As an entrepreneur, you are literally fooling yourself if you think you can hire away your problems; the more people you hire, the more challenges you have. If you think you can just bring someone in and hand them everything, and they're going to take care of it and figure it out for you, you are mistaken. Your problems are yours, and they are not going anywhere.
This is some of the most discouraging news I can share. Because we've all been there, right? We have strengths, we have weaknesses, we wear all of these hats, how can we possibly do it all? We can't. And so we want to hire people, we're going to hire people who are better than us at that given task or that given role so they can come in, and they can do what we don't want to do. They can come in and do what we can't do, and they can do it better. So the company can get better as a whole.
And while it's true that you want to hire people who are better than you at their given task, you want someone who can come in and own it, and figure it out and help you get better. Where we screw up as entrepreneurs is when we hire someone that we want to have come in and we go, “Thank goodness, you just take care of everything”. They don't know our business. They don't know how we think, they don't know our culture, they don't really know what we want. They don't know our customers or our product that well. And ultimately, they are not entrepreneurs. They are not business owners, they are not the self-starters, or they don't think the way we do.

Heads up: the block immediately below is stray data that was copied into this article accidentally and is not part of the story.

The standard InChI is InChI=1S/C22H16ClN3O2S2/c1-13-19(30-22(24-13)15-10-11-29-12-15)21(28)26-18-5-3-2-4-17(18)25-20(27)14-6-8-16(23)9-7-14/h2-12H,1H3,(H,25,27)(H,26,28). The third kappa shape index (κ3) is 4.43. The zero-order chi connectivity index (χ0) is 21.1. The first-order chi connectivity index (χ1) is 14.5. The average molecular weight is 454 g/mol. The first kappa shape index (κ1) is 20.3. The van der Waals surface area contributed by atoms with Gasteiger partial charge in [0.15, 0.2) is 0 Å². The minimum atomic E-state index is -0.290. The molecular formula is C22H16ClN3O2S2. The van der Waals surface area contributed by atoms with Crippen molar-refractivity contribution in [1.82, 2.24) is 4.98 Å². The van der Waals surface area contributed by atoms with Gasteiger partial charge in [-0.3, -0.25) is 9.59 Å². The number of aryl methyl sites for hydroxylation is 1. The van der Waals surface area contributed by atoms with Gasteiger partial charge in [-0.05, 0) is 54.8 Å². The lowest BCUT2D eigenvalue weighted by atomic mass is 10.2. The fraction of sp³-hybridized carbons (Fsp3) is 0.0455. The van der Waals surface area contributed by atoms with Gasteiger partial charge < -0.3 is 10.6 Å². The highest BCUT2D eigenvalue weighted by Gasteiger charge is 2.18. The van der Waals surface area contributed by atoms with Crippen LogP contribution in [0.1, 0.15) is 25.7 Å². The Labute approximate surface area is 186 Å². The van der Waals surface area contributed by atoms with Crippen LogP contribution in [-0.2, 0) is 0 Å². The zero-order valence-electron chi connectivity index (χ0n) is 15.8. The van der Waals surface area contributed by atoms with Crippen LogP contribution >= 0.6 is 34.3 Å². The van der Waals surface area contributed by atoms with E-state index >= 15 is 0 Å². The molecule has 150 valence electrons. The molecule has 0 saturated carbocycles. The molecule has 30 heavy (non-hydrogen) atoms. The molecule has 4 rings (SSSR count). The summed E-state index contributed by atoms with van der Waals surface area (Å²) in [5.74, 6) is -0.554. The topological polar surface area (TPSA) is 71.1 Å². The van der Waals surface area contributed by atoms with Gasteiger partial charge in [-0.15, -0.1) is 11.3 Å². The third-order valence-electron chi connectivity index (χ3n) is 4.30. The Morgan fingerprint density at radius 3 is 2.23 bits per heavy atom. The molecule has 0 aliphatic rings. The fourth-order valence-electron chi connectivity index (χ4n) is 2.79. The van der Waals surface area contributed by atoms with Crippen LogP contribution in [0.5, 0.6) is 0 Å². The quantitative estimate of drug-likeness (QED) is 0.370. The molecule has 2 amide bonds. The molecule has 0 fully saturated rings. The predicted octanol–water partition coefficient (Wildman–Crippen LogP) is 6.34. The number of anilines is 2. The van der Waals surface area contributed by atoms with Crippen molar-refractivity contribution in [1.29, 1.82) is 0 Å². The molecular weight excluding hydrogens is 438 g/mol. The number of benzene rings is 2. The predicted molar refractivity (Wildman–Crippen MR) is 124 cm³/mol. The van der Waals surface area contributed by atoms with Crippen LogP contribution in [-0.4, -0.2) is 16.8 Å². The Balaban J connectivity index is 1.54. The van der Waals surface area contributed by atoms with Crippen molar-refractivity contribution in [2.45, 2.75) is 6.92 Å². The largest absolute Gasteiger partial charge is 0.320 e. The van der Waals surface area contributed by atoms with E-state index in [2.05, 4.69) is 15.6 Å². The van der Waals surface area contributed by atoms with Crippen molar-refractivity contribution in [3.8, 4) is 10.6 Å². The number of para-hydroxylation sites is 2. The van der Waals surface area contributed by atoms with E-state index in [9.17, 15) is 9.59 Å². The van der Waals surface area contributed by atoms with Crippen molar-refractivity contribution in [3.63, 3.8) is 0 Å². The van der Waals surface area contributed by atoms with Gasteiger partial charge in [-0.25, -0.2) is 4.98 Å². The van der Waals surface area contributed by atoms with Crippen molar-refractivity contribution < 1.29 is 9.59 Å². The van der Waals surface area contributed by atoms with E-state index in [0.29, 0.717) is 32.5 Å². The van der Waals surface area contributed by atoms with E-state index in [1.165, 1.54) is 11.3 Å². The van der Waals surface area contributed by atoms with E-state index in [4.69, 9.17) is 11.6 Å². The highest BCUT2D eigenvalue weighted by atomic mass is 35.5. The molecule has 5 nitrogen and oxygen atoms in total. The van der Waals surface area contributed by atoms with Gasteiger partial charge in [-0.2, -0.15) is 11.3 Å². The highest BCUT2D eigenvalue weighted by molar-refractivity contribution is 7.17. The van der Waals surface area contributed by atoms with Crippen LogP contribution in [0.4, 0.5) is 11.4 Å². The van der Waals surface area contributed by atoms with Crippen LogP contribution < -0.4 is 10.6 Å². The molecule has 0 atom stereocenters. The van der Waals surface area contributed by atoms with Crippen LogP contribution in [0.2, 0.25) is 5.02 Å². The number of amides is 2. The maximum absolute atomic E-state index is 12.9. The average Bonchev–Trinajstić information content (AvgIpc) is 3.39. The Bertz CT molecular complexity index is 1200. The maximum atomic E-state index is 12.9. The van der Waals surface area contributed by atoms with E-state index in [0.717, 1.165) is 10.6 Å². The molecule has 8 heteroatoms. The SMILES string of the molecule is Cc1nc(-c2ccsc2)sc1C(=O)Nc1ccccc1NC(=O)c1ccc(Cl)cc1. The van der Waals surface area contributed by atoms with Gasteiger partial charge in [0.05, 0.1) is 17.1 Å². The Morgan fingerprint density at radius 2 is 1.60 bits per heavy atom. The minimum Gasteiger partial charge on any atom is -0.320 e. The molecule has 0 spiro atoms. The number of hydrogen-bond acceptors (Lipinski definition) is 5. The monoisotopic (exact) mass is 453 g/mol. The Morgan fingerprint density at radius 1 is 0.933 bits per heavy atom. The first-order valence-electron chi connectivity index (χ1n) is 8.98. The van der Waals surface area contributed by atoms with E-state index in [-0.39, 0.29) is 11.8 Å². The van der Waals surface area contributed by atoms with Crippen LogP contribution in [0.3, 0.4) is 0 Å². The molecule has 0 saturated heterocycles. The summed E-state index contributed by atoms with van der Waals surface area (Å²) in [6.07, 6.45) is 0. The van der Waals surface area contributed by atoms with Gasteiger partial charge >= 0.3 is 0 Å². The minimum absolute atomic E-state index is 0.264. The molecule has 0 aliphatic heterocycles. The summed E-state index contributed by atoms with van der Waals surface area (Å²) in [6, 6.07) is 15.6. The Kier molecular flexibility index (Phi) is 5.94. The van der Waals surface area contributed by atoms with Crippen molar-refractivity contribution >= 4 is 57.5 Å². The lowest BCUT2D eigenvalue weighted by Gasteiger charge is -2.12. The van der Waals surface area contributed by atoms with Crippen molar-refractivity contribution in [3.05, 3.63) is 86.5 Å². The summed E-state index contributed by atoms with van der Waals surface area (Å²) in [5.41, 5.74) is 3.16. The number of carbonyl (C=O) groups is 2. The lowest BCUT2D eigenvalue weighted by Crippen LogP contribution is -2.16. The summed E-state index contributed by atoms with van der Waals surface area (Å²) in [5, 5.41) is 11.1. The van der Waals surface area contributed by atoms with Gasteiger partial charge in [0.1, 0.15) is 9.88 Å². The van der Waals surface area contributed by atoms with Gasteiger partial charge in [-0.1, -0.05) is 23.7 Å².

So you can't just give them part of your business and say, “You take care of this, you run with it, because they are not going to figure it out”. And guess what, three months, six months, nine months go by and you wonder, “Why haven't they done anything?” and then you fire them. This is the cycle that entrepreneurs fall into because they think that there's no one good out there. But the problem is, you need to lead it, you need to be an active part of it. And you need to know it well enough to know whether they're even doing it or not.